Q&A: Geneviève Jeanson on her first major gravel race
Saturday's Mid South was Jeanson's longest ride, time-wise, since 2005.
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STILLWATER, Oklahoma (VN) — Geneviève Jeanson was rightfully nervous before The Mid South gravel race.
The event marked her first foray back into racing on a team (Floyd’s of Leadville Racing), her first time seriously racing gravel, and her longest ride — time-wise — since 2005.
But, the 40-year-old had a great day on the bike. Despite suffering a puncture and having some fueling issues, she was happy with her result (38th out of 161 women) and more than happy with the overall vibe of the event.
Jeanson’s next race is Belgian Waffle Ride San Diego.
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VeloNews: How did it go for you today? Did you ride with any women?
Geneviève Jeanson: I was riding with Paul [Thomas, Floyd’s of Leadville Racing team director]. We had a really good group until mile 50 when I got a flat. I know there were a couple of women there, but I cannot tell you who they were.
I can tell you definitely I am not the level of Lauren de Crescenzo. I’ll never get there, I think. But I had a group and my husband at home was watching the results and he said at mile 40 I was second in my category. Maybe I could have podiumed so we’re going to leave it at that.
VN: Are you encouraged?
GJ: I am. But mostly because between, let’s say miles 60 and 80 I was running low on water and food, but we stopped at mile 80 and I had a bunch of rice cakes and I drank some water and my best legs were in the last 20 miles.
So with a little bit better planning, I think it could be different. It was hard to eat because my hands were in my gloves, it was so cold. I know everyone had that. So, yes I’m encouraged because I finished with good legs.
VN: Has this ignited a competitive spark in you?
GJ: Yea, it does but at the same time, I know the ladies like Lauren, they make a lot of sacrifices. It’s really all in the details, and I’m not sure I’m ready to do those details. But it did spark something in me that, maybe I’m never gonna win, but I can get better. And that would be great. Just to know that I can animate the race a little bit more. So we’ll see, but it’s early season.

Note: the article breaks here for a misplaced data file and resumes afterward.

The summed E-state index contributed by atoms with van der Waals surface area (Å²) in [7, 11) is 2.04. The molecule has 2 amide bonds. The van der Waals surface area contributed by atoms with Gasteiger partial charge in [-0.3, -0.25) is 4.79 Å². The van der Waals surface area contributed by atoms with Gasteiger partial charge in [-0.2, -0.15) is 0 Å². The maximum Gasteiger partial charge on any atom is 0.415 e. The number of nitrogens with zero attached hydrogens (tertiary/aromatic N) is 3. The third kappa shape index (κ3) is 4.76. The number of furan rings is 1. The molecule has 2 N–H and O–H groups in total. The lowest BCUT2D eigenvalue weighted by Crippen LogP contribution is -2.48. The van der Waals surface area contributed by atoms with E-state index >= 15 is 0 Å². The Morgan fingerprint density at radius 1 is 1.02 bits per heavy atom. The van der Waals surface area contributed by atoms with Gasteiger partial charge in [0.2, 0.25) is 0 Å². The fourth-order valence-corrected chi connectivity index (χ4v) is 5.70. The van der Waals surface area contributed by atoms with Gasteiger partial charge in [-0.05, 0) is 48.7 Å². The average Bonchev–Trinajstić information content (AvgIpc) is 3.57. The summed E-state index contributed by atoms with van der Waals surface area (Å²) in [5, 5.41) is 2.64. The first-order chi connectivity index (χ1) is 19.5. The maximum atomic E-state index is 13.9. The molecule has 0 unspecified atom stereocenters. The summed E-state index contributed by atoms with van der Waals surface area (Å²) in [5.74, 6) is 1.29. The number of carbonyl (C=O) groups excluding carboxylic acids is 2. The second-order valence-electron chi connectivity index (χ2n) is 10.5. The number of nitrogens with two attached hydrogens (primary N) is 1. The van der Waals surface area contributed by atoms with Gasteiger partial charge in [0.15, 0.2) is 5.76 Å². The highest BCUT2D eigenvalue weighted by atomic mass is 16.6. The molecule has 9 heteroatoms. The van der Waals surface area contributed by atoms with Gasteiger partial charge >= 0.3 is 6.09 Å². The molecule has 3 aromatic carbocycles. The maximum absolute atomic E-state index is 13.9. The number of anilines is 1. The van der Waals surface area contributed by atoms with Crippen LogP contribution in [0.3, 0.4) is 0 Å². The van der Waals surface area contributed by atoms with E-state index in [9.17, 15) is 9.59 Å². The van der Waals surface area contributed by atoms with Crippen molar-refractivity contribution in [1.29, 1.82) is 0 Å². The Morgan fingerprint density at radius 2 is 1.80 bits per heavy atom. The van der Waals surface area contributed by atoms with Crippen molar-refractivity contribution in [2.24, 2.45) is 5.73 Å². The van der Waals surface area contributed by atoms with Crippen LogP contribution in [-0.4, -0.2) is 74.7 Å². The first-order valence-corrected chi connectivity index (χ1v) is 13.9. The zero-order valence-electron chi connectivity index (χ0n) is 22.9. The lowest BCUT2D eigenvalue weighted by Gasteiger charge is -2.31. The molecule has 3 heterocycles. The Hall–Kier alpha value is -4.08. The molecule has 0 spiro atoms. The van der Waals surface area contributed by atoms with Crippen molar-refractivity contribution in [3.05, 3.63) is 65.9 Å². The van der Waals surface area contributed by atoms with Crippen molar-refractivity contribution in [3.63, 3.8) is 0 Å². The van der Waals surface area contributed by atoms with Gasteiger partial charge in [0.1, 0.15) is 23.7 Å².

VN: Did you enjoy the social part?
GJ: The person I was most happy to chat with was Laura Cameron King. I wanted to see her and tell her how she’s changing the game for women, especially women who want to have kids. She does so much good promotion and she’s such a badass. I caught her during maybe the first hour, and I told her all that, and after that, I saw her at the feed zone. That was great, I was super happy I could tell her that I think she’s the best.
VN: Did any strangers approach you, knowing who you are?
GJ: Nope, and that’s good. It feels comfortable like that.
VN: You’ve been doing a lot of riding in Zwift. Did you feel like you had good preparation?
GJ: I think my prep was good for, like you said, where I live. I was able to do some good rides on Zwift and some longer stuff, but it’s not the same as when you ride outside. Actually, that was my longest ride, by time, since 2005. So for my preparation, I felt good. I have a full-time job, and I know a lot of other people have full-time jobs, so I understand the challenges of it. So I’m happy.
VN: It’s worth mentioning that we’re standing at the finish, the music is loud, people are drinking beer. This probably doesn’t remind you of your former career, does it?
GJ: I crushed my first beer, it took me two minutes. I’m on beer two, but I’m trying not to drink it because I knew I had some interviews. But man it felt so good.
It’s all with the organizer. A lot of it is his energy. It puts everybody in a good mood and creates a very communal environment.